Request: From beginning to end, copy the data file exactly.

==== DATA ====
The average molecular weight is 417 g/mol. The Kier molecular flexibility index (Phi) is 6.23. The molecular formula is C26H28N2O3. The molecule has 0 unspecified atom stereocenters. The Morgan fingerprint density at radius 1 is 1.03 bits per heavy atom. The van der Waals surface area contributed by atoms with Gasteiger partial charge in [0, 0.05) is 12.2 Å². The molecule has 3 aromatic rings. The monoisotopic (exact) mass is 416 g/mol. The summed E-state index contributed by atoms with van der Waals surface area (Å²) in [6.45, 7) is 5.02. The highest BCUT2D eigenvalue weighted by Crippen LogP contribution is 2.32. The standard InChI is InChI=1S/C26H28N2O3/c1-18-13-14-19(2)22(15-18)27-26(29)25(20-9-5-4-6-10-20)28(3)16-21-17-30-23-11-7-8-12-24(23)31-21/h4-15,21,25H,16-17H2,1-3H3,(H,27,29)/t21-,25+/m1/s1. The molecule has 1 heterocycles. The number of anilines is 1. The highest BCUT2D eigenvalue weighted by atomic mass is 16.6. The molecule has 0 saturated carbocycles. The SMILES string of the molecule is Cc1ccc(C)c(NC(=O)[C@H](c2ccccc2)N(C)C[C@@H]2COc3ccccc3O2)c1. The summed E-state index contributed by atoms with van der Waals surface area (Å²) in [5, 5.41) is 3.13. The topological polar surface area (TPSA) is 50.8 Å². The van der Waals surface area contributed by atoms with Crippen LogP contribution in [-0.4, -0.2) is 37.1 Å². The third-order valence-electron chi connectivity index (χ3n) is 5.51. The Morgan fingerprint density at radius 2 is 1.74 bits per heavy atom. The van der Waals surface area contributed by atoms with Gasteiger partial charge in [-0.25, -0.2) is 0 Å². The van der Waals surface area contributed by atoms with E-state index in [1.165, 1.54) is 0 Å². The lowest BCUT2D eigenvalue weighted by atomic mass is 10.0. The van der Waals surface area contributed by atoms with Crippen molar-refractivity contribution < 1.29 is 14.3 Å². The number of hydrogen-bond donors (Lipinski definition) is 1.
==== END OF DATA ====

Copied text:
The average molecular weight is 417 g/mol. The Kier molecular flexibility index (Phi) is 6.23. The molecular formula is C26H28N2O3. The molecule has 0 unspecified atom stereocenters. The Morgan fingerprint density at radius 1 is 1.03 bits per heavy atom. The van der Waals surface area contributed by atoms with Gasteiger partial charge in [0, 0.05) is 12.2 Å². The molecule has 3 aromatic rings. The monoisotopic (exact) mass is 416 g/mol. The summed E-state index contributed by atoms with van der Waals surface area (Å²) in [6.45, 7) is 5.02. The highest BCUT2D eigenvalue weighted by Crippen LogP contribution is 2.32. The standard InChI is InChI=1S/C26H28N2O3/c1-18-13-14-19(2)22(15-18)27-26(29)25(20-9-5-4-6-10-20)28(3)16-21-17-30-23-11-7-8-12-24(23)31-21/h4-15,21,25H,16-17H2,1-3H3,(H,27,29)/t21-,25+/m1/s1. The molecule has 1 heterocycles. The number of anilines is 1. The highest BCUT2D eigenvalue weighted by atomic mass is 16.6. The molecule has 0 saturated carbocycles. The SMILES string of the molecule is Cc1ccc(C)c(NC(=O)[C@H](c2ccccc2)N(C)C[C@@H]2COc3ccccc3O2)c1. The summed E-state index contributed by atoms with van der Waals surface area (Å²) in [5, 5.41) is 3.13. The topological polar surface area (TPSA) is 50.8 Å². The van der Waals surface area contributed by atoms with Crippen LogP contribution in [-0.4, -0.2) is 37.1 Å². The third-order valence-electron chi connectivity index (χ3n) is 5.51. The Morgan fingerprint density at radius 2 is 1.74 bits per heavy atom. The van der Waals surface area contributed by atoms with Gasteiger partial charge in [-0.25, -0.2) is 0 Å². The van der Waals surface area contributed by atoms with E-state index in [1.165, 1.54) is 0 Å². The lowest BCUT2D eigenvalue weighted by atomic mass is 10.0. The van der Waals surface area contributed by atoms with Crippen molar-refractivity contribution < 1.29 is 14.3 Å². The number of hydrogen-bond donors (Lipinski definition) is 1.